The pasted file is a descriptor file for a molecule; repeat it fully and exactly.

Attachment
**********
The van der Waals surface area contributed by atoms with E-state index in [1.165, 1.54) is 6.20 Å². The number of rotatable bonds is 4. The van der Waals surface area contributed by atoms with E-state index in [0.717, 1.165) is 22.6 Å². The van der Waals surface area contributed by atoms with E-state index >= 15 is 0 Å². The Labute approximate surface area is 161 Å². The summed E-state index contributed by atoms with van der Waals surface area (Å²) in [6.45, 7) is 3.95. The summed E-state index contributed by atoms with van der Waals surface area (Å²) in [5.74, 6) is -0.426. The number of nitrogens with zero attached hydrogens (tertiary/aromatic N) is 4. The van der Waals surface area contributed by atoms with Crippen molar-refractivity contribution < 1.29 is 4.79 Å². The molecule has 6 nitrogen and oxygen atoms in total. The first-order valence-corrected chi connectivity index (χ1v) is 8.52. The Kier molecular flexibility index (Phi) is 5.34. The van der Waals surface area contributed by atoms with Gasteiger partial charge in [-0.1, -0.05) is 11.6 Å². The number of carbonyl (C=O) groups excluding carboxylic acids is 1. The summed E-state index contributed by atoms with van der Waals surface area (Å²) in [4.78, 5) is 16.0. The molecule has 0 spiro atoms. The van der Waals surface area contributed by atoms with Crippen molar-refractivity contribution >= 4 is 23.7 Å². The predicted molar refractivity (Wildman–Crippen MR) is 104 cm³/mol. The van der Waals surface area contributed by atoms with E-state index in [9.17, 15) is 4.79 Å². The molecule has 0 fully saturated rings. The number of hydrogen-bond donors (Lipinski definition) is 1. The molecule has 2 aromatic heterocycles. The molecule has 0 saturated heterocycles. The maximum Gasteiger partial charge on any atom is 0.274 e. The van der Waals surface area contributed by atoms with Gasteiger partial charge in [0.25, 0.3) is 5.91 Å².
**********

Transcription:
The van der Waals surface area contributed by atoms with E-state index in [1.165, 1.54) is 6.20 Å². The number of rotatable bonds is 4. The van der Waals surface area contributed by atoms with E-state index in [0.717, 1.165) is 22.6 Å². The van der Waals surface area contributed by atoms with E-state index >= 15 is 0 Å². The Labute approximate surface area is 161 Å². The summed E-state index contributed by atoms with van der Waals surface area (Å²) in [6.45, 7) is 3.95. The summed E-state index contributed by atoms with van der Waals surface area (Å²) in [5.74, 6) is -0.426. The number of nitrogens with zero attached hydrogens (tertiary/aromatic N) is 4. The van der Waals surface area contributed by atoms with Crippen molar-refractivity contribution < 1.29 is 4.79 Å². The molecule has 6 nitrogen and oxygen atoms in total. The first-order valence-corrected chi connectivity index (χ1v) is 8.52. The Kier molecular flexibility index (Phi) is 5.34. The van der Waals surface area contributed by atoms with Gasteiger partial charge in [-0.1, -0.05) is 11.6 Å². The number of carbonyl (C=O) groups excluding carboxylic acids is 1. The summed E-state index contributed by atoms with van der Waals surface area (Å²) in [4.78, 5) is 16.0. The molecule has 0 spiro atoms. The van der Waals surface area contributed by atoms with Crippen molar-refractivity contribution >= 4 is 23.7 Å². The predicted molar refractivity (Wildman–Crippen MR) is 104 cm³/mol. The van der Waals surface area contributed by atoms with E-state index in [9.17, 15) is 4.79 Å². The molecule has 0 fully saturated rings. The number of hydrogen-bond donors (Lipinski definition) is 1. The molecule has 2 aromatic heterocycles. The molecule has 0 saturated heterocycles. The maximum Gasteiger partial charge on any atom is 0.274 e. The van der Waals surface area contributed by atoms with Gasteiger partial charge in [0.25, 0.3) is 5.91 Å².